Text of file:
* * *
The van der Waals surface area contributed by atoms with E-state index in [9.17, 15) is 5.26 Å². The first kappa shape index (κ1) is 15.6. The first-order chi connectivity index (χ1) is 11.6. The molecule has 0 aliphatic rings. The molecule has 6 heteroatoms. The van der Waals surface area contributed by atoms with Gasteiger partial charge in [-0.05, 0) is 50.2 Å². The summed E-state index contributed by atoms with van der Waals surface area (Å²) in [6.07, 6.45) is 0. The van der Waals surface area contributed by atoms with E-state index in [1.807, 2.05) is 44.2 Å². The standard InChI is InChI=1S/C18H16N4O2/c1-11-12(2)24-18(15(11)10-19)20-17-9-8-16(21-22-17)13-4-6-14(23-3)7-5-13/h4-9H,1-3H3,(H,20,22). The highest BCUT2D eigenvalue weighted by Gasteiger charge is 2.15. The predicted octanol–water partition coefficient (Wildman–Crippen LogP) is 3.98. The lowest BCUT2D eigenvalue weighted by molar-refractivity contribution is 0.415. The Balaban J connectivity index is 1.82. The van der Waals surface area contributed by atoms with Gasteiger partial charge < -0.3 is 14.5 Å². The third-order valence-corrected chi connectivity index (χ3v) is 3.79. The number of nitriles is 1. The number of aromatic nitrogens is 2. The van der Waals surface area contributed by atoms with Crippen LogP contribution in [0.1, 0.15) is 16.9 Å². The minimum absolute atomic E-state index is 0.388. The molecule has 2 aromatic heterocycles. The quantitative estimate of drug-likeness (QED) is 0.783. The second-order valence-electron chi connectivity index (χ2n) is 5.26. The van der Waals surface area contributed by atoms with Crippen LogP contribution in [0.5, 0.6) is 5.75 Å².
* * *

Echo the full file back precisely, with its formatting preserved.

The van der Waals surface area contributed by atoms with E-state index in [9.17, 15) is 5.26 Å². The first kappa shape index (κ1) is 15.6. The first-order chi connectivity index (χ1) is 11.6. The molecule has 0 aliphatic rings. The molecule has 6 heteroatoms. The van der Waals surface area contributed by atoms with Gasteiger partial charge in [-0.05, 0) is 50.2 Å². The summed E-state index contributed by atoms with van der Waals surface area (Å²) in [6.07, 6.45) is 0. The van der Waals surface area contributed by atoms with E-state index in [1.807, 2.05) is 44.2 Å². The standard InChI is InChI=1S/C18H16N4O2/c1-11-12(2)24-18(15(11)10-19)20-17-9-8-16(21-22-17)13-4-6-14(23-3)7-5-13/h4-9H,1-3H3,(H,20,22). The highest BCUT2D eigenvalue weighted by Gasteiger charge is 2.15. The predicted octanol–water partition coefficient (Wildman–Crippen LogP) is 3.98. The lowest BCUT2D eigenvalue weighted by molar-refractivity contribution is 0.415. The Balaban J connectivity index is 1.82. The van der Waals surface area contributed by atoms with Gasteiger partial charge < -0.3 is 14.5 Å². The third-order valence-corrected chi connectivity index (χ3v) is 3.79. The number of nitriles is 1. The number of aromatic nitrogens is 2. The van der Waals surface area contributed by atoms with Crippen LogP contribution in [0.1, 0.15) is 16.9 Å². The minimum absolute atomic E-state index is 0.388. The molecule has 2 aromatic heterocycles. The quantitative estimate of drug-likeness (QED) is 0.783. The second-order valence-electron chi connectivity index (χ2n) is 5.26. The van der Waals surface area contributed by atoms with Crippen LogP contribution in [0.5, 0.6) is 5.75 Å².